An update released today for SteamVR brings major improvements to one of the most frustrating parts of the platform: audio not always going to your headset on the first try.

Update (November 5th, 2019): Previously available in beta, SteamVR 1.8.19 has been publicly released and should download automatically next time the SteamVR app updates in your Steam library. The update brings an overhaul to the platform’s audio system which should greatly improve the reliability of audio being sent to a connected VR headset and then returned to your PC when existing SteamVR.

The update also brings a host of changes and fixes from recent beta releases, including improvements to the SteamVR screenshot system, dashboard, Input system, Motion Smoothing for AMD GPUs, base station 2.0, and more. You can see the full changelog here.

The original article below offers more detail on the audio changes from when they were first introduced in a beta update.

Original Article (October 4th, 2019): Next to your headset simply not working at all, one of the most frustrating things that can happen when putting on a VR headset is finding out that the audio isn’t working correctly, because it means you have to remove your headset, set down your controllers, and start troubleshooting on your PC before putting it all back on.

While Oculus’ VR software has been quite good over the years about making sure audio always works on the first try, audio changing on SteamVR has remained an all too frequent annoyance.

Clearly targeted at tidying up audio issues, we hope the upcoming update (1.8.7, currently available in beta) will drastically reduce instances of audio not getting routed to your headset (and back to your PC when you’re done) on the first try. Here’s a look at the audio changes:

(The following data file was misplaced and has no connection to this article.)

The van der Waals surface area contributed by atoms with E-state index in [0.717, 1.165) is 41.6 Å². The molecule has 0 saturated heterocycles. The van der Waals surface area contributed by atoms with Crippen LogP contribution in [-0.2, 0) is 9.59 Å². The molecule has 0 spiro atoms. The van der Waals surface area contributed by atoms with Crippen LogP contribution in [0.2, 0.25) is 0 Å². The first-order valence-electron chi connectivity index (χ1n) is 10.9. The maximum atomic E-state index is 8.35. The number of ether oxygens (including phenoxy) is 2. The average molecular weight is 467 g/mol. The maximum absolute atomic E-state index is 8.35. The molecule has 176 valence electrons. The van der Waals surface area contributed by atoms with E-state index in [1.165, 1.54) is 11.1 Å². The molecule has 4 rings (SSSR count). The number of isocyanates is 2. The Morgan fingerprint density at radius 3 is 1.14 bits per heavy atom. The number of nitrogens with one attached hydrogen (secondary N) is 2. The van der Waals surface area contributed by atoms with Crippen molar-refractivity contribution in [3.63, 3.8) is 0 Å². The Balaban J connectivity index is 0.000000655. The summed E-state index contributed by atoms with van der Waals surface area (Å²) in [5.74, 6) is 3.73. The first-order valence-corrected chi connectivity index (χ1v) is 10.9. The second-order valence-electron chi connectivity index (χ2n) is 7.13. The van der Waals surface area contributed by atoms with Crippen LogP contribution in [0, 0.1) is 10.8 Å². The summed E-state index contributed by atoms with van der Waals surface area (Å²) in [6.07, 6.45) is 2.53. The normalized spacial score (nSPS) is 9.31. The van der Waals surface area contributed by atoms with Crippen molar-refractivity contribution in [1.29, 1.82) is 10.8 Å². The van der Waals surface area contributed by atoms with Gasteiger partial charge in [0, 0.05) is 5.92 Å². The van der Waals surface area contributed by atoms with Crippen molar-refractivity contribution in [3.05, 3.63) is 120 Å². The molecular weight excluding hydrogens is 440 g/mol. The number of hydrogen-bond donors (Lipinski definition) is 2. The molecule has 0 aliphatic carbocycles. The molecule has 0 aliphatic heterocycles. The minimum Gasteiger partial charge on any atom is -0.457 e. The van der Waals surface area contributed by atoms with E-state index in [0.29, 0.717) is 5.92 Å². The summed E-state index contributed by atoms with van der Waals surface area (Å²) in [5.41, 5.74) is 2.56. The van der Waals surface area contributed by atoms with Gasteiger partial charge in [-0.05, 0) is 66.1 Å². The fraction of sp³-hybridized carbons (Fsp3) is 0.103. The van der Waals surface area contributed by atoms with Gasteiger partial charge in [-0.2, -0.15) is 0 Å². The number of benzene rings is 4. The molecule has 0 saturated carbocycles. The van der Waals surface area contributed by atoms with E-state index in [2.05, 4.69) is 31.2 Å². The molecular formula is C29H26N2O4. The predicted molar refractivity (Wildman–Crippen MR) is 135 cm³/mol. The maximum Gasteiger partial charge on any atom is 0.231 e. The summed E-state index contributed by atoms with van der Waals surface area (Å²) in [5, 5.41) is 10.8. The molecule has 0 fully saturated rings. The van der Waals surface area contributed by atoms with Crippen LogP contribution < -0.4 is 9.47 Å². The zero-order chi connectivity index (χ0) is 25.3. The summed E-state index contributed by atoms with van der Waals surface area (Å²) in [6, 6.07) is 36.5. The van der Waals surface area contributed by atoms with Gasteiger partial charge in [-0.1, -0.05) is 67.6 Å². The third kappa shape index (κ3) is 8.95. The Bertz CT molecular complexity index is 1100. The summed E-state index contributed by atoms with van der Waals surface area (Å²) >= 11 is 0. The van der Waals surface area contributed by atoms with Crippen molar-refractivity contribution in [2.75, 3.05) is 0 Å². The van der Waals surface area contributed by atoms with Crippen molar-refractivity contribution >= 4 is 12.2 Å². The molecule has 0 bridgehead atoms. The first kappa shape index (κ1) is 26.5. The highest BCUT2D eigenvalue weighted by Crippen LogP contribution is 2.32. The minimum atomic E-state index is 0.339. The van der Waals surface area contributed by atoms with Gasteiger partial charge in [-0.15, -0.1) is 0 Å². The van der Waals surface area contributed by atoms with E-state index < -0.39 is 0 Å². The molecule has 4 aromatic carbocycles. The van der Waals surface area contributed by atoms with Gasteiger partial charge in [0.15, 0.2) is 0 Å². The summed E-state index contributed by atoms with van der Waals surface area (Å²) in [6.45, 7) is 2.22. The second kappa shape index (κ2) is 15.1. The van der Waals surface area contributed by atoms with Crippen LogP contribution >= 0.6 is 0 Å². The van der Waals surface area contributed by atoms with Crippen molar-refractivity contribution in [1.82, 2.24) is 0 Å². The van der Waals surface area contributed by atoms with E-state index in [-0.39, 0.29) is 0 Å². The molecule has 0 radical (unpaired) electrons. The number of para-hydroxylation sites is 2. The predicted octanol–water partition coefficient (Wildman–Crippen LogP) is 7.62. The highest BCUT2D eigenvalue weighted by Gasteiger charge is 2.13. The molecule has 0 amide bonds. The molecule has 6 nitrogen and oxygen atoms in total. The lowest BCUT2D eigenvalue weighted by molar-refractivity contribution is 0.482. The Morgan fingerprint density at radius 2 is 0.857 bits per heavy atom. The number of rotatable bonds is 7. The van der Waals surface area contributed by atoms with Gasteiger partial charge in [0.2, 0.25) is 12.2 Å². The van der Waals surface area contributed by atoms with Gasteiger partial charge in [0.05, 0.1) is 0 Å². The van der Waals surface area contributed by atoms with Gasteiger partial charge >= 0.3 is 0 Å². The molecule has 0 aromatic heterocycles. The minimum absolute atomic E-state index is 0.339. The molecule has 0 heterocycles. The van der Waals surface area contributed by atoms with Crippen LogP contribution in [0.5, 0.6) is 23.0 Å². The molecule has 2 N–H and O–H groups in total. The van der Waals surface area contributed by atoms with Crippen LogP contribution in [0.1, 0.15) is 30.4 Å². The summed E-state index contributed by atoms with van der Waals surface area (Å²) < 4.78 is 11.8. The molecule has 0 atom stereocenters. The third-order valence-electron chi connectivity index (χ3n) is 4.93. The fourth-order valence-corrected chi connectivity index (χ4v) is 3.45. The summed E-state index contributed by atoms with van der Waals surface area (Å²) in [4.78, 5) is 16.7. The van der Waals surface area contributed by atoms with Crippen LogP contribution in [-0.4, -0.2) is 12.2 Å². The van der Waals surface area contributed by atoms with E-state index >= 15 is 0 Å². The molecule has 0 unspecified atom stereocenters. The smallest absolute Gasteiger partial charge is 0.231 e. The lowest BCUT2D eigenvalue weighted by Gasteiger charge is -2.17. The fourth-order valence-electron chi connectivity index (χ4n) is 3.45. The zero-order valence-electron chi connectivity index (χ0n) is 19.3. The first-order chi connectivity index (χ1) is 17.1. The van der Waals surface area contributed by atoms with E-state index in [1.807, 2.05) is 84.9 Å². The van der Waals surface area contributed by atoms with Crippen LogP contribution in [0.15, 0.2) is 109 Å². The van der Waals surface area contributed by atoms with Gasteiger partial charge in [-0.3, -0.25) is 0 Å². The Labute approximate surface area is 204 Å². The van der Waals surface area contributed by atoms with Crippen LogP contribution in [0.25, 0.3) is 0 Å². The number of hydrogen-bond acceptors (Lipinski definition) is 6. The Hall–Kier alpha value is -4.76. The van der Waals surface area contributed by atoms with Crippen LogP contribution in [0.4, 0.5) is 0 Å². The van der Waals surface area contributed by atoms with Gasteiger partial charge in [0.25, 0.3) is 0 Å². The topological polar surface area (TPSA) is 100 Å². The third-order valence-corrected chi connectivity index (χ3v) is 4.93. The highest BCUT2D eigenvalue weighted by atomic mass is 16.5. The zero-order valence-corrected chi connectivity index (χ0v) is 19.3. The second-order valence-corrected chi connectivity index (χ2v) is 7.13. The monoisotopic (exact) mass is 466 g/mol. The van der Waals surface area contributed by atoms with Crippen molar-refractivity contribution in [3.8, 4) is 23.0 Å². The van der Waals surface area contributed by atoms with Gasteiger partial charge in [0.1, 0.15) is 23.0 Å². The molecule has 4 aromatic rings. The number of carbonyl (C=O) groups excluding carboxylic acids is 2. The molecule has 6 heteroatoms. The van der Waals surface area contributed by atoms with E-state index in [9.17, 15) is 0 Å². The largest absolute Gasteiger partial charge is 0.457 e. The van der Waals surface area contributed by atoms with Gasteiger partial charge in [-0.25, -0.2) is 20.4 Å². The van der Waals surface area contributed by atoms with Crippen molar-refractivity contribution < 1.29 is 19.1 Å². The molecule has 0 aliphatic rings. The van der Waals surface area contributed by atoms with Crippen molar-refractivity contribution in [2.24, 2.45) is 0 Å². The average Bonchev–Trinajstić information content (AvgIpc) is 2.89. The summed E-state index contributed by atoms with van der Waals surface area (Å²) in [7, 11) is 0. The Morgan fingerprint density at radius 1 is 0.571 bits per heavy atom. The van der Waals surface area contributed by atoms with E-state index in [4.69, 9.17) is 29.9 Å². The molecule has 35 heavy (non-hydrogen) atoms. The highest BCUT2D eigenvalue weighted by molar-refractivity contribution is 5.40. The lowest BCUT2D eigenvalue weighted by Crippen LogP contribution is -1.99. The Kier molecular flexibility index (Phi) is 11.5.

Update (November 5th, 2019): This is Audio portion of the changelog per the 1.8.19 public release.

  • By default, SteamVR will select the appropriate audio input and output devices that belong to the active VR HMD.
  • Default audio selection currently works for Index, Vive, Vive Pro, Rift, and Rift S. Audio for Windows Mixed Reality HMDs is managed by the Mixed Reality portal, but is compatible with this update. In the near future OpenVR HMD drivers will be able to tell SteamVR about associated audio devices for default support.
  • Audio input and output devices can still be overridden in settings. The settings UI has been updated to reflect these changes.
  • Fixed multiple causes of audio settings being forgotten after driver updates.
  • Audio input and output settings are saved per HMD type. Switching between multiple HMDs will preserve the audio settings from each HMD, and using a new HMD for the first time will default to using the appropriate audio devices for that HMD.
  • Audio mirroring can be directed to the Default computer device or any specific output device. When mirroring is enabled and Default is selected, sound from the VR headset will also play on whatever audio output was default when SteamVR launched.